Paul: We grew up in the sort of early ‘90s grunge rock heyday. I really loved Eric’s Trip, Afghan Whigs, Nirvana, Radiohead, Sonic Youth, as well as folkier stuff like Simon & Garfunkel and Leonard Cohen.
Tell me about your creative process. Who does what? How do you shape a new song, a new album?
Loel: Depends on the song. Everyone writes a lot of ideas on guitar, some things are more fleshed out than others. We just kind of bring up ideas in the jam space or send them around through email to each other and see what people are digging on.
Paul: We all jam it in hopes of happy accidents, or other things that can come up. Usually the best ones are the ones that surprise you mid-way through and turn in a slightly different direction than you might expect . We had a bunch of material for Hello Hum, so we basically demoed 18 tunes, and then picked the 12 that fit together the best to our ears and minds.
What do you try to evoke in a listener when you write a song?
Loel: I don’t know if there is an intention behind what we’re doing. We just do it for the joy of the act itself, most of all. Themes and motifs sort of pop up along the way and you can at some point sort of connect the dots and make informed decisions about the types of songs you will pursue to make the album rounder and fuller. But initially and most importantly, it is just about creating something together because we love writing songs together.
What myth do aspiring bands and singer-songwriters have that you would bust?
Paul: “It just takes writing a good song.” There are a lot of things that go into getting a song into the world. It requires a lot of touring and a lot of hard work, not sitting on your bed playing songs.
How do they play into your creative journey? What has been the most challenging aspect of your creative journey so far?
Loel: I think fear can inhibit a creative experience. Not being confident enough to push through with something. You can’t let it get in your way. You have to have faith in yourself.
Paul: The most challenging aspect for us after five albums is keeping it new, but still creating something that speaks to you. Challenging in a good way. Touring is also challenging, though it’s fun, too. You have to tour quite a lot and be able to keep writing, while finding the balance and the space to keep ideas flowing. Taking the necessary time off so you don’t get drained can be challenging, too.
What is the most frightening aspect of having reached the level of success that you currently have?
Loel: Maintaining it. Getting better. Realizing you’re only as good as the last thing you’ve done. It’s turned into being able to make records consistently so that means working on new stuff all of the time, which is still the most fun thing to do, ever. It’s not like a mountain you can climb to the top of, though, you’re always walking up the hill.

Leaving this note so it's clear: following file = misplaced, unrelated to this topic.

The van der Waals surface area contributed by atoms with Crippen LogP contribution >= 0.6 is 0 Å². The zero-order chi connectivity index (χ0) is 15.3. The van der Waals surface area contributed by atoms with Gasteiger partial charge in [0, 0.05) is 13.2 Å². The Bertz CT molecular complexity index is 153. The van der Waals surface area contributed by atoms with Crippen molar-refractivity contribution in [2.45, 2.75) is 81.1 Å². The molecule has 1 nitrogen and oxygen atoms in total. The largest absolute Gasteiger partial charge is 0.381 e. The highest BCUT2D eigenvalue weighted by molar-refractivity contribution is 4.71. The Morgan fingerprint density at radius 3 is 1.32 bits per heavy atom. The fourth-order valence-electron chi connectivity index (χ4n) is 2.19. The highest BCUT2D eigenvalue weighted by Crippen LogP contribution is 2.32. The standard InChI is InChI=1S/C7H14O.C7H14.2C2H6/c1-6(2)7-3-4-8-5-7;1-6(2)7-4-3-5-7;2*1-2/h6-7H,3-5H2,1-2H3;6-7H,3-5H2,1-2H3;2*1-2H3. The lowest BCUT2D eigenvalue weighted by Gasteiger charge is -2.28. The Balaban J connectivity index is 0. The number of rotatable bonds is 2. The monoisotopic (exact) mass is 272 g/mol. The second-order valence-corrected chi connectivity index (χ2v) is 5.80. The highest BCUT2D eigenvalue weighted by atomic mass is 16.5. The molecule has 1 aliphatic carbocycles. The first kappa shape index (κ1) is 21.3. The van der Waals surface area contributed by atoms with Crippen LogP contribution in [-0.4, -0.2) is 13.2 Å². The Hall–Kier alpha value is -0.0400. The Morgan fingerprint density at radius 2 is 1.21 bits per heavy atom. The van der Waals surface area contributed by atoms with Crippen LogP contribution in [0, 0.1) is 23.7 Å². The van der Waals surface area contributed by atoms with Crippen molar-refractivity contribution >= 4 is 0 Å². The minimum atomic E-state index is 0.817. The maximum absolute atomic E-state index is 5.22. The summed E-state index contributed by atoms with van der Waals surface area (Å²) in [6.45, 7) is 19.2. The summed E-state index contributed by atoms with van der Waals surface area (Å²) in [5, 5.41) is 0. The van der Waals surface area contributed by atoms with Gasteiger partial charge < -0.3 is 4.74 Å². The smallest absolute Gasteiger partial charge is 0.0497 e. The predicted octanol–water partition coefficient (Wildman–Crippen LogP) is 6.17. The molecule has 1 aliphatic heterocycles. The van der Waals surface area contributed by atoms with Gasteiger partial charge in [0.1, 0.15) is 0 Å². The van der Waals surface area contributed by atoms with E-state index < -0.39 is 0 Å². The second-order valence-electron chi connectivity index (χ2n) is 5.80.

Do you think singers, songwriters and bands should take more risks than they do in being unique and authentic to their own voices?
Loel: I think you should just be true to yourself and how you comfortably achieve your process. That’s when some magic will happen. It sounds cheesy, but you should just be yourself. You might not find that out for a real long time musically, who you are, that is. You likely will, though. You’ll be through enough and have things to share.
Paul: Generally, yes. I think people can sense inauthentic things. But lots of people make a lot of money singing pretty crappy inauthentic songs, so it depends on what you want to do with your music, and what it represents for you, and maybe what you’d like it to do. My favorite music is stuff that is unique in some way. It could be a interesting vocal style, or a cool way of writing lyrics, or the unique “sound” that a group of players make together.
What is the key to a successful collaboration?
Loel: That you want to collaborate in the first place.
Paul: Keeping your mind open to different ideas and to keep excited about everything that comes to the table, and really try your best all the time. Moving on from certain things and starting anew, knowing the right time to do that, is important, too. And, of course, communication between everyone, and really taking time off for a bit is good, too.
Are you involved in any other creative ambitions?
Loel: Lots and lots of ideas. No plans on halting anytime soon.
Paul: Not at this time. Touring this record will take up the next year or so at least. The creativity will go into sequencing sets and performing to as many people as possible. It’s gonna be fun.